SPD parliamentary group leader Rolf Mützenich said on Thursday that he assumed that compulsory vaccination would be discussed “which will apply from a certain age limit”. This means that a general corona vaccination requirement from the age of 18, which has been decided by a majority, is as good as off the table. Some are still undecided. Some of the members of parliament who advocate vaccination are not necessarily in favor of compulsory vaccination – they want to distinguish between actively promoting vaccination and a clear obligation to vaccinate.

And the traffic light groups really want to celebrate the way to a majority decision and make it transparent that they are struggling for the right arguments, instead of deciding on compulsory vaccination with a government draft and group coercion. However, it is questionable whether prominent vaccination skeptics such as the Deputy President of the Bundestag and FDP politician Wolfgang Kubicki would have silently joined the ranks. Instead, he is in charge of developing his own group proposal.

The pro-vaccination advocates among the traffic light deputies are not discouraged by the omicron variant: There is a realization that a previous infection does not bring long-term immunization, but that a triple vaccination offers good immune protection, says the health policy spokeswoman of the SPD faction, Heike Baehrens tagesschau.de: “The most important anchor of stability is vaccination in the pandemic.”

Knowledge versus guesswork

Otherwise, since the beginning of the Corona crisis, politicians have always had to deal with inaccurate statements about the future, on the basis of which they have to make decisions: “But the vaccination protection has been scientifically proven.” Everything else is conjecture, for example that basic immunization can be achieved through the infection process or that no more aggressive virus variants have appeared. It is also currently not possible to prove that the transition to an endemic situation has already taken place. “We now have to be even more courageous in view of what lies ahead.”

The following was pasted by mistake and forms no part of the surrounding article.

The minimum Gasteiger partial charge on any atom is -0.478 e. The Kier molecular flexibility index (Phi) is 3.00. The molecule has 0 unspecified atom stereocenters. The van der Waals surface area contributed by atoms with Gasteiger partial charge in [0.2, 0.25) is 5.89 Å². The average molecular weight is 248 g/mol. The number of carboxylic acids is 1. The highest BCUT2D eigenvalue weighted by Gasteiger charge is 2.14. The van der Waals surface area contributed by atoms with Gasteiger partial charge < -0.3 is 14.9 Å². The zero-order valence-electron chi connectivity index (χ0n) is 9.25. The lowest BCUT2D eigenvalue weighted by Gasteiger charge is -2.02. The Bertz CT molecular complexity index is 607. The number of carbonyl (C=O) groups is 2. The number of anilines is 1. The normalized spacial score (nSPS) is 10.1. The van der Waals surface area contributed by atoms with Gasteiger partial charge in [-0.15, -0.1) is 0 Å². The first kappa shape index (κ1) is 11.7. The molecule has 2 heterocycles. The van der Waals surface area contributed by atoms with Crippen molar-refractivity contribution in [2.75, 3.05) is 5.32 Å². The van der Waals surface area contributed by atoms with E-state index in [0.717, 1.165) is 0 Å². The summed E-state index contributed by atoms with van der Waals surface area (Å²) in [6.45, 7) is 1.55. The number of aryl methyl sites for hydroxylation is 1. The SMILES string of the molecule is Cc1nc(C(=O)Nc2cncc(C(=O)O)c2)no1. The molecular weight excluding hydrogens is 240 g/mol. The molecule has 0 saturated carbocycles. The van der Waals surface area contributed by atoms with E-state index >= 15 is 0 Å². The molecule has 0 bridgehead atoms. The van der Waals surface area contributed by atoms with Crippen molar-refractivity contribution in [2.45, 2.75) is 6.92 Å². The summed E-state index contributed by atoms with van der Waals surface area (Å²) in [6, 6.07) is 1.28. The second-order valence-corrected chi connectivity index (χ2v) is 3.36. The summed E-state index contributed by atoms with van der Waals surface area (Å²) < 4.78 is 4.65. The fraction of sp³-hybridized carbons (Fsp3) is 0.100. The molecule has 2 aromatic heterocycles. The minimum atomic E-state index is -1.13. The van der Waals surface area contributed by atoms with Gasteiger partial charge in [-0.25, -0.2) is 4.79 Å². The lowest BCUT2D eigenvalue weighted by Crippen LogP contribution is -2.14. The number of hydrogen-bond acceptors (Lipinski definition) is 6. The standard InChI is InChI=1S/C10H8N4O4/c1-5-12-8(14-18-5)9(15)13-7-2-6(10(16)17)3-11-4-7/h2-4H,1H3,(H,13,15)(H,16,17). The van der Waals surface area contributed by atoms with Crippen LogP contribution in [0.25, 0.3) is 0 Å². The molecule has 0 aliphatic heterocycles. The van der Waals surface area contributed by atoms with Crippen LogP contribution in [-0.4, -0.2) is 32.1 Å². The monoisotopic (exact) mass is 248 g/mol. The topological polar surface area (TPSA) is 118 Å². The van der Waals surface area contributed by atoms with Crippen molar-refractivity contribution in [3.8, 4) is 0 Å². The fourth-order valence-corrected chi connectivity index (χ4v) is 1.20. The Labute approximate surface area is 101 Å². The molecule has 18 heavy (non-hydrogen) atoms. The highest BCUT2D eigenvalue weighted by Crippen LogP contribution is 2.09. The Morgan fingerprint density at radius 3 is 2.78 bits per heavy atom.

From the point of view of the health policy spokeswoman for the Greens, Maria Klein-Schmeink, it is now a matter of preventing the same situation in autumn as in 2021. The concept of compulsory vaccination does not mean forcing one hundred percent of a society to do something that it does do not want. However, there is too large a group of unvaccinated people who take high risks and thus have a major impact on everyone’s degrees of freedom. You want to achieve that. “Because we know that we can get through the pandemic better with a large number of people who have been vaccinated three times.” In addition, too little is known about Long Covid. All of this speaks for compulsory vaccination – and no further delay in parliamentary consultation: “We will not be able to avoid the debate.”

Even the skeptics of a general obligation to vaccinate in the ranks of the traffic light coalition are not in favor of postponing the debate. The health policy spokeswoman for the FDP parliamentary group, Christine Aschenberg-Dugnus, is against general vaccination requirements, but considers the broad parliamentary discussion to be important. Omikron does not make the debate superfluous – the vaccination requirement would be intended for the coming autumn, it must be clarified now, it says in her office: “If the debate was only held in the coming autumn, it would be too late.”

Corona peak – Lauterbach wants vaccination soon

Vera Wolfskämpf, ARD Berlin, 19.1.2022 · 07:45